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Pausing Pregnancy Plans During A Pandemic

An expert offers questions to consider before conceiving during COVID-19.
An expert offers questions to consider before conceiving during COVID-19. Photo Credit: Northwell Health

Dear Doctor,

My partner and I were planning to start trying for a baby this year—but then COVID-19 hit. Now, instead of excitement at the thought of growing our family, I find myself worrying about all of the uncertainties. Do you think it’s still safe to try and get pregnant right now?

Sincerely,

“Pondering Parenthood”

Dear Pondering:

There's no right or wrong when it comes to family planning (even during a pandemic). It’s all about what works for you and your partner. COVID-19 has affected everyone in certain ways, and there have been different physical, emotional, and financial implications, so it’s hard to generalize what the right answer for family planning may be.

The good news: We have learned so much about COVID-19 in the past few months, including how it may impact pregnant women.

For example, since pregnancy is a period when your body lets its immune defenses down to essentially allow a stranger (the fetus!) to grow within mom’s body, we were initially worried that this immunocompromised state could cause moms to get sicker from the virus.

As it turns out, pregnant women are not at a higher risk of death from coronavirus compared with non-pregnant women. Early studies in the U.S. reported that most pregnant women with COVID-19 (about 85%) only reported mild symptoms, if any. About 10% had more severe symptoms requiring hospitalization, and less than 4% were critical enough to threaten a mother's life. More recent reports from the CDC suggest that pregnant women may be at a slightly higher risk of requiring ICU admission and receiving mechanical ventilation compared with non-pregnant women, though thankfully survival rates are similar.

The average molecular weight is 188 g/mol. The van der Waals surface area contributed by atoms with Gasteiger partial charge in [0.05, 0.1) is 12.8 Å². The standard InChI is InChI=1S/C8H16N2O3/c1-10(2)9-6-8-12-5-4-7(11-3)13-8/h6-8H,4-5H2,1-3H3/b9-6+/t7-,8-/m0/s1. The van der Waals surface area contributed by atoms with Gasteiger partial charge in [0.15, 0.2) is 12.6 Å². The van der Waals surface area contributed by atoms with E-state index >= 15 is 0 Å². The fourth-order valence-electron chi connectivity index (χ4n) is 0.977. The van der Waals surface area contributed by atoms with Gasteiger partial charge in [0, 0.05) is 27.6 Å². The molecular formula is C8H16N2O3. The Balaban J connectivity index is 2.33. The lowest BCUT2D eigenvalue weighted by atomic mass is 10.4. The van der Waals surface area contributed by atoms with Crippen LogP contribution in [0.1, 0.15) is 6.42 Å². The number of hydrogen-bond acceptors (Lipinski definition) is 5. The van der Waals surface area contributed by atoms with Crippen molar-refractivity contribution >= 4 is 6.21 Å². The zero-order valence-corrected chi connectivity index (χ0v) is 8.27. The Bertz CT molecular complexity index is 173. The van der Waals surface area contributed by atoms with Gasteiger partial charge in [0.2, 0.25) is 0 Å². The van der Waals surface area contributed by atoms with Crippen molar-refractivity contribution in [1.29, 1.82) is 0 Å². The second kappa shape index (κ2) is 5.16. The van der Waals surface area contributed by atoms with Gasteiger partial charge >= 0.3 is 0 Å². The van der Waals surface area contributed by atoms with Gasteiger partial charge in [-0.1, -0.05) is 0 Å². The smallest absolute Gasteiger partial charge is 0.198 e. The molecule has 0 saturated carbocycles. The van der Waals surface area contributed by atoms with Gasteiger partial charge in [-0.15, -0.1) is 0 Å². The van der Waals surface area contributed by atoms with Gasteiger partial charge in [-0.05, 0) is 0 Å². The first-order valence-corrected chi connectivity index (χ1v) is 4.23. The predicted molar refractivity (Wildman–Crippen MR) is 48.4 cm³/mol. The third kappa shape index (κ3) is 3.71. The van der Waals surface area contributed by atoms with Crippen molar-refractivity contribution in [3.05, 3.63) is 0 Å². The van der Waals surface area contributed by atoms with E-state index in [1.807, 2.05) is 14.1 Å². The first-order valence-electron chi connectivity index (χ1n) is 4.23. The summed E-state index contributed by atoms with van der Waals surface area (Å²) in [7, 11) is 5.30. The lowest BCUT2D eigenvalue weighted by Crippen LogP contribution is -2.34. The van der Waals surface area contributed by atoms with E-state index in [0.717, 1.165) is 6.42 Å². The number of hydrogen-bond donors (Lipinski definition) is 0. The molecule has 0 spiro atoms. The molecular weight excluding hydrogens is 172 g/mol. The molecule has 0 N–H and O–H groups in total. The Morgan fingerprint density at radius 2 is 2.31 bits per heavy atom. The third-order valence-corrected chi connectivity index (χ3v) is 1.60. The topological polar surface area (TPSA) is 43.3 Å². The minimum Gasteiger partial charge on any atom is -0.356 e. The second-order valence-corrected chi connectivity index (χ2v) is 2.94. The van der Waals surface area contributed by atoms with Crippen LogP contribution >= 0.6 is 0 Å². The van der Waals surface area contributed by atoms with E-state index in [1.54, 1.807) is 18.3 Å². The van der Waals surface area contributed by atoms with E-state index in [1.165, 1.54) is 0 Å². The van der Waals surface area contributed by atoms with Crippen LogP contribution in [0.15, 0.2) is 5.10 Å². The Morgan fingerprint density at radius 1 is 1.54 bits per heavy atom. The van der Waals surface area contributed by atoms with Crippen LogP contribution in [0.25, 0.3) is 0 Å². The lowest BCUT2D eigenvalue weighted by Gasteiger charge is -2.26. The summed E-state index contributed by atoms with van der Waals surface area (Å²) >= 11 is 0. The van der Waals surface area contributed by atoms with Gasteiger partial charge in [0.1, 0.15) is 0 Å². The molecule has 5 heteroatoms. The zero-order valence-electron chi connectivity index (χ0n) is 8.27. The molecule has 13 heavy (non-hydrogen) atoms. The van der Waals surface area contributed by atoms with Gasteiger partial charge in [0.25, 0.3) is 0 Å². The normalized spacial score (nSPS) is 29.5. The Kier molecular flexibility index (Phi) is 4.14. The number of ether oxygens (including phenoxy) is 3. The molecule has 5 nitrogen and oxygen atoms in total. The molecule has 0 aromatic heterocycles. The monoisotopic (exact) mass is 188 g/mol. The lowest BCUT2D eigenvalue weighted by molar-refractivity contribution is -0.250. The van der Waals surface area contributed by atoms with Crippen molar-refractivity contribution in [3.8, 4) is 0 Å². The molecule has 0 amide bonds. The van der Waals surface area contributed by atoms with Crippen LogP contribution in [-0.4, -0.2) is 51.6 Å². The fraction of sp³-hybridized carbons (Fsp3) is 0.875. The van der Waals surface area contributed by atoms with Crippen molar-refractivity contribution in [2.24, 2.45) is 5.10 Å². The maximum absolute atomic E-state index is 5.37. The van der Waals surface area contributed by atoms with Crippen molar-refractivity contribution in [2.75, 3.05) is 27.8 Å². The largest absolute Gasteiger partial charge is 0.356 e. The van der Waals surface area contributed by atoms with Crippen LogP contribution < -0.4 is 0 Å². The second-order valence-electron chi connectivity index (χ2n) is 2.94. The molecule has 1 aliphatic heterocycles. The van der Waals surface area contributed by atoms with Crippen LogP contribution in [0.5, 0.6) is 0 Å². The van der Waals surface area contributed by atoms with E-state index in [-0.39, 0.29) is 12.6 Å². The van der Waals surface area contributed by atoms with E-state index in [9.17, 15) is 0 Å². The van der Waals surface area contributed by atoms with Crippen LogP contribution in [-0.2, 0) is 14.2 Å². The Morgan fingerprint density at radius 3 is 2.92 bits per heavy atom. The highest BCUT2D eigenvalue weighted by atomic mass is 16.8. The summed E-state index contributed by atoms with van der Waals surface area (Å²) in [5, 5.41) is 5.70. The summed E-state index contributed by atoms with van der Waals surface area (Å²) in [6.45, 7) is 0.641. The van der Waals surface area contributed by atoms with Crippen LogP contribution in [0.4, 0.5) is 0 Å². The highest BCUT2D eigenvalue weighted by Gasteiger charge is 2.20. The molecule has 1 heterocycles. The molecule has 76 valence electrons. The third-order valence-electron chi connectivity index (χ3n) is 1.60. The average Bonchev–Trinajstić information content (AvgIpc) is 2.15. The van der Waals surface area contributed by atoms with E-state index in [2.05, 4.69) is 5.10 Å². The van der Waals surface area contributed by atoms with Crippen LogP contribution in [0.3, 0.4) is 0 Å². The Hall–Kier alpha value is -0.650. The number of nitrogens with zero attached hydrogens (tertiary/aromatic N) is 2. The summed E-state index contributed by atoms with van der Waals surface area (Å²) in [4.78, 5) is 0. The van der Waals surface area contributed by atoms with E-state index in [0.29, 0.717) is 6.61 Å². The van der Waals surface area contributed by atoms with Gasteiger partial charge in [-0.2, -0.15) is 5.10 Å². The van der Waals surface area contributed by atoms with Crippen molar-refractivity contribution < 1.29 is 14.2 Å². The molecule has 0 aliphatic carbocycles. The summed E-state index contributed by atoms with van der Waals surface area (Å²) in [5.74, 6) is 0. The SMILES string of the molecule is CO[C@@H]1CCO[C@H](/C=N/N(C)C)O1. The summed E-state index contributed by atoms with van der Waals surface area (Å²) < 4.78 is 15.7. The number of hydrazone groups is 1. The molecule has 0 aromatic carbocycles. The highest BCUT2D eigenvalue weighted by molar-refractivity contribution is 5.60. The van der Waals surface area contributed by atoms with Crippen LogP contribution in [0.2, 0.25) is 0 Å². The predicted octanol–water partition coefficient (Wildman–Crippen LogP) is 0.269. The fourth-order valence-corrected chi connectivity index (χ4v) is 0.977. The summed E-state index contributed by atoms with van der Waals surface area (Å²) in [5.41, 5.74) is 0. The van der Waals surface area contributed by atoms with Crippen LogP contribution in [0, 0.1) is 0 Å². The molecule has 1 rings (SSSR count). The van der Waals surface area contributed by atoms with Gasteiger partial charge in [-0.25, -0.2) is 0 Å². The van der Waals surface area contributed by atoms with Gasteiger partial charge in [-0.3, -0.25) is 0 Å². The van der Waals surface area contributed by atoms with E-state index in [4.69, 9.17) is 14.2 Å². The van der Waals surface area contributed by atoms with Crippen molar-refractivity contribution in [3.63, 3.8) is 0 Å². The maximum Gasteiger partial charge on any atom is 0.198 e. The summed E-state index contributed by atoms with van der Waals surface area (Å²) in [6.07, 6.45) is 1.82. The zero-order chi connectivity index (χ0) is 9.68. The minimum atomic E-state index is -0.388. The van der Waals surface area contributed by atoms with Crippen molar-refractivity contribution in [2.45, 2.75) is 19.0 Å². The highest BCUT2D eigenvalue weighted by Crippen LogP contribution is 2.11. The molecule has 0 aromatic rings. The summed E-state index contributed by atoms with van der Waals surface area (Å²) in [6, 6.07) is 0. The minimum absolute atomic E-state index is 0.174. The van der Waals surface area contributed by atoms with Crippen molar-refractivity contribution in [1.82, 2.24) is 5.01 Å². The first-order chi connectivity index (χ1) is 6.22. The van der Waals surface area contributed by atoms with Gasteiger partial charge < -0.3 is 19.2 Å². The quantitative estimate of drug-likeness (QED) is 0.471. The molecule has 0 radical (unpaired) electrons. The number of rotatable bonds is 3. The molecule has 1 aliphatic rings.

Perhaps the best news for expectant mothers is that in the over 3 million cases of COVID-19 in pregnant women worldwide, we haven't seen convincing or definitive evidence that the virus can pass across the placenta from mom to fetus. Unlike the Zika virus, for example, there does not seem to be an increased risk of structural anomalies or birth defects related to the current viral pandemic. So, while we hope that pregnant women stay safe and avoid contracting the virus, the majority of those who do get infected will have mild or no symptoms, and there is virtually no risk of infecting your unborn baby.

And you don’t need to worry too much about going in for prenatal appointments, either. Throughout the pandemic, obstetricians and maternal-fetal medicine physicians have made modifications to keep patients safe and cared for like installing plexiglass borders at front desks, allowing women to wait in their cars until their appointments, mandating face coverings, and of course frequent disinfecting and hand hygiene. Telehealth has also been utilized to keep patients out of the office when possible.

The most important factor in your decision should be your own physical and emotional health. Some questions that can help guide your decision:

  • Do you have underlying medical conditions that place you at a higher risk of coronavirus complications? Have you discussed these conditions with your health care provider?
  • Would you be comfortable being pregnant if there was a second wave?
  • How would you cope if you could not bring a partner with you for office visits and sonograms, or if your partner could not be with you in the hospital throughout your postpartum stay?
  • If you had to be hospitalized for a pregnancy complication, would you be able to cope if visitation was limited?
  • Do you think you will require help at home with your new baby and potentially other children, and if so how will you handle that if your area must “pause” again?
  • If it were recommended that women isolate after giving birth, how would you feel?
  • Would you be too nervous to bring the baby to the pediatrician for necessary exams or bloodwork?

Only you and your family can answer these questions, and there are no right or wrong answers. If these potential scenarios are too upsetting, then it may be best to delay pregnancy until a time when a vaccine or proven therapy is available.

If you can see yourself content at home with a new baby and trust your providers to guide you through the medical visits you and baby may need, then COVID-19 is not something that should necessarily delay the growth of your family.

Welcome to

Rivertowns Daily Voice!

Serves Dobbs Ferry, Hastings & Irvington

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